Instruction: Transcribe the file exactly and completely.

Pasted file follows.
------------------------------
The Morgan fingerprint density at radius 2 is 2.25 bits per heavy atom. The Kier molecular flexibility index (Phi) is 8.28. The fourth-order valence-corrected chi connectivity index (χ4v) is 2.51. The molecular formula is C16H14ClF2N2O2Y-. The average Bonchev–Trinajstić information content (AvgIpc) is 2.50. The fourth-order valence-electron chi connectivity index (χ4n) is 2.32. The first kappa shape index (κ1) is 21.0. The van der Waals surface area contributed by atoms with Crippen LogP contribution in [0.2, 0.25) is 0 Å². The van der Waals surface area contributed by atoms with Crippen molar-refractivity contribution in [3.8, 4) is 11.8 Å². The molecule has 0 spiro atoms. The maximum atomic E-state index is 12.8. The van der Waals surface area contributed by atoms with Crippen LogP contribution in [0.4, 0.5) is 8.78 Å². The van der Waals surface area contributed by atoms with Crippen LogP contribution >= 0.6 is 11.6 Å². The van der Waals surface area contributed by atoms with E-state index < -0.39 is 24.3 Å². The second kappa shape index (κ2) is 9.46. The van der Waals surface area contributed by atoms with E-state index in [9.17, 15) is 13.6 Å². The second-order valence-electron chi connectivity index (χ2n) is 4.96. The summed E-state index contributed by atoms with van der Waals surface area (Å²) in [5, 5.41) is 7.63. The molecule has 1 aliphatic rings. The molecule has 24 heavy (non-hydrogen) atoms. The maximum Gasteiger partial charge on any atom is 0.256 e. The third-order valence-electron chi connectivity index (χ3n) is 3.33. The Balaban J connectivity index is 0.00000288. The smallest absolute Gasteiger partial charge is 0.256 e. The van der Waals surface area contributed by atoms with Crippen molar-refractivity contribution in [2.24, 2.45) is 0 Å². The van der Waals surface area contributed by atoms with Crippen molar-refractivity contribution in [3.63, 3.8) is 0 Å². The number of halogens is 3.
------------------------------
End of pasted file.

The Morgan fingerprint density at radius 2 is 2.25 bits per heavy atom. The Kier molecular flexibility index (Phi) is 8.28. The fourth-order valence-corrected chi connectivity index (χ4v) is 2.51. The molecular formula is C16H14ClF2N2O2Y-. The average Bonchev–Trinajstić information content (AvgIpc) is 2.50. The fourth-order valence-electron chi connectivity index (χ4n) is 2.32. The first kappa shape index (κ1) is 21.0. The van der Waals surface area contributed by atoms with Crippen LogP contribution in [0.2, 0.25) is 0 Å². The van der Waals surface area contributed by atoms with Crippen molar-refractivity contribution in [3.8, 4) is 11.8 Å². The molecule has 0 spiro atoms. The maximum atomic E-state index is 12.8. The van der Waals surface area contributed by atoms with Crippen LogP contribution in [0.4, 0.5) is 8.78 Å². The van der Waals surface area contributed by atoms with Crippen LogP contribution >= 0.6 is 11.6 Å². The van der Waals surface area contributed by atoms with E-state index < -0.39 is 24.3 Å². The second kappa shape index (κ2) is 9.46. The van der Waals surface area contributed by atoms with E-state index in [9.17, 15) is 13.6 Å². The second-order valence-electron chi connectivity index (χ2n) is 4.96. The summed E-state index contributed by atoms with van der Waals surface area (Å²) in [5, 5.41) is 7.63. The molecule has 1 aliphatic rings. The molecule has 24 heavy (non-hydrogen) atoms. The maximum Gasteiger partial charge on any atom is 0.256 e. The third-order valence-electron chi connectivity index (χ3n) is 3.33. The Balaban J connectivity index is 0.00000288. The smallest absolute Gasteiger partial charge is 0.256 e. The van der Waals surface area contributed by atoms with Crippen molar-refractivity contribution in [2.24, 2.45) is 0 Å². The van der Waals surface area contributed by atoms with Crippen molar-refractivity contribution in [3.63, 3.8) is 0 Å². The number of halogens is 3.